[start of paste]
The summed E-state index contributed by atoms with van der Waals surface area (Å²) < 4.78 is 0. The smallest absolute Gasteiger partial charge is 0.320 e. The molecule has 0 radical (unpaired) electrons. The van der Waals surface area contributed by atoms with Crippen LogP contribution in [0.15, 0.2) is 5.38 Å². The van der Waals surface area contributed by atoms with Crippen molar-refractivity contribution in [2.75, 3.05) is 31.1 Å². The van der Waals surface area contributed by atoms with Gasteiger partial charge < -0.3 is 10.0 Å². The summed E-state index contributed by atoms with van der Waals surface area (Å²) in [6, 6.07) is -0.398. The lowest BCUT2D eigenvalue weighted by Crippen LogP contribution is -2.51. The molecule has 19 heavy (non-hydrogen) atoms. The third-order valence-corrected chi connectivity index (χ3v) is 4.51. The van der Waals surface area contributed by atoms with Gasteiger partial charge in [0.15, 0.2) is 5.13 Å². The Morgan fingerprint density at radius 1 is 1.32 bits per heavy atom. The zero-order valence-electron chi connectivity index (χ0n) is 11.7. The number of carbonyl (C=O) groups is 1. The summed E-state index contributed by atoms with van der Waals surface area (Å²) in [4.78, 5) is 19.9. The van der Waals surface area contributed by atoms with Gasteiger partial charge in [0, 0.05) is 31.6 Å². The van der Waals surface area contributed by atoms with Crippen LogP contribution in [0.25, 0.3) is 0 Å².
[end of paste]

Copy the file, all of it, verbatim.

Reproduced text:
The summed E-state index contributed by atoms with van der Waals surface area (Å²) < 4.78 is 0. The smallest absolute Gasteiger partial charge is 0.320 e. The molecule has 0 radical (unpaired) electrons. The van der Waals surface area contributed by atoms with Crippen LogP contribution in [0.15, 0.2) is 5.38 Å². The van der Waals surface area contributed by atoms with Crippen molar-refractivity contribution in [2.75, 3.05) is 31.1 Å². The van der Waals surface area contributed by atoms with Gasteiger partial charge < -0.3 is 10.0 Å². The summed E-state index contributed by atoms with van der Waals surface area (Å²) in [6, 6.07) is -0.398. The lowest BCUT2D eigenvalue weighted by Crippen LogP contribution is -2.51. The molecule has 19 heavy (non-hydrogen) atoms. The third-order valence-corrected chi connectivity index (χ3v) is 4.51. The van der Waals surface area contributed by atoms with Gasteiger partial charge in [0.15, 0.2) is 5.13 Å². The Morgan fingerprint density at radius 1 is 1.32 bits per heavy atom. The zero-order valence-electron chi connectivity index (χ0n) is 11.7. The number of carbonyl (C=O) groups is 1. The summed E-state index contributed by atoms with van der Waals surface area (Å²) in [4.78, 5) is 19.9. The van der Waals surface area contributed by atoms with Gasteiger partial charge in [0, 0.05) is 31.6 Å². The van der Waals surface area contributed by atoms with Crippen LogP contribution in [0.25, 0.3) is 0 Å².